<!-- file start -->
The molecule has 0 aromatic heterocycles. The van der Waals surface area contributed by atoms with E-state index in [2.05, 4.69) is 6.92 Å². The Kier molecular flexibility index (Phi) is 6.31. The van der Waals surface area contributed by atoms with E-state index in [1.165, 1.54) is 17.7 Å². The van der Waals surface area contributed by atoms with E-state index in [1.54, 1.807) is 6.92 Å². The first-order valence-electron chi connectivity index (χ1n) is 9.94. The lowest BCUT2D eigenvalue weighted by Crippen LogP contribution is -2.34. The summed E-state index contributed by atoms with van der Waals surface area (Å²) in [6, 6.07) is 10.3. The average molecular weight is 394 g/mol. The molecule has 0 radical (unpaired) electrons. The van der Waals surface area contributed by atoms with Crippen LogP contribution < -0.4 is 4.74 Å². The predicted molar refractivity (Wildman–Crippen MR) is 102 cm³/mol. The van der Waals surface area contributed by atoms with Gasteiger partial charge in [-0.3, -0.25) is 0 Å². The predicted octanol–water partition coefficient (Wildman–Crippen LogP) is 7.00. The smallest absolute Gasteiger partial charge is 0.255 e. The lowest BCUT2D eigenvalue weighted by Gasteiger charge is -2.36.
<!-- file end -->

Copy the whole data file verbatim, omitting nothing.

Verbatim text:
The molecule has 0 aromatic heterocycles. The van der Waals surface area contributed by atoms with E-state index in [2.05, 4.69) is 6.92 Å². The Kier molecular flexibility index (Phi) is 6.31. The van der Waals surface area contributed by atoms with E-state index in [1.165, 1.54) is 17.7 Å². The van der Waals surface area contributed by atoms with E-state index in [1.54, 1.807) is 6.92 Å². The first-order valence-electron chi connectivity index (χ1n) is 9.94. The lowest BCUT2D eigenvalue weighted by Crippen LogP contribution is -2.34. The summed E-state index contributed by atoms with van der Waals surface area (Å²) in [6, 6.07) is 10.3. The average molecular weight is 394 g/mol. The molecule has 0 radical (unpaired) electrons. The van der Waals surface area contributed by atoms with Crippen LogP contribution < -0.4 is 4.74 Å². The predicted molar refractivity (Wildman–Crippen MR) is 102 cm³/mol. The van der Waals surface area contributed by atoms with Gasteiger partial charge in [-0.3, -0.25) is 0 Å². The predicted octanol–water partition coefficient (Wildman–Crippen LogP) is 7.00. The smallest absolute Gasteiger partial charge is 0.255 e. The lowest BCUT2D eigenvalue weighted by Gasteiger charge is -2.36.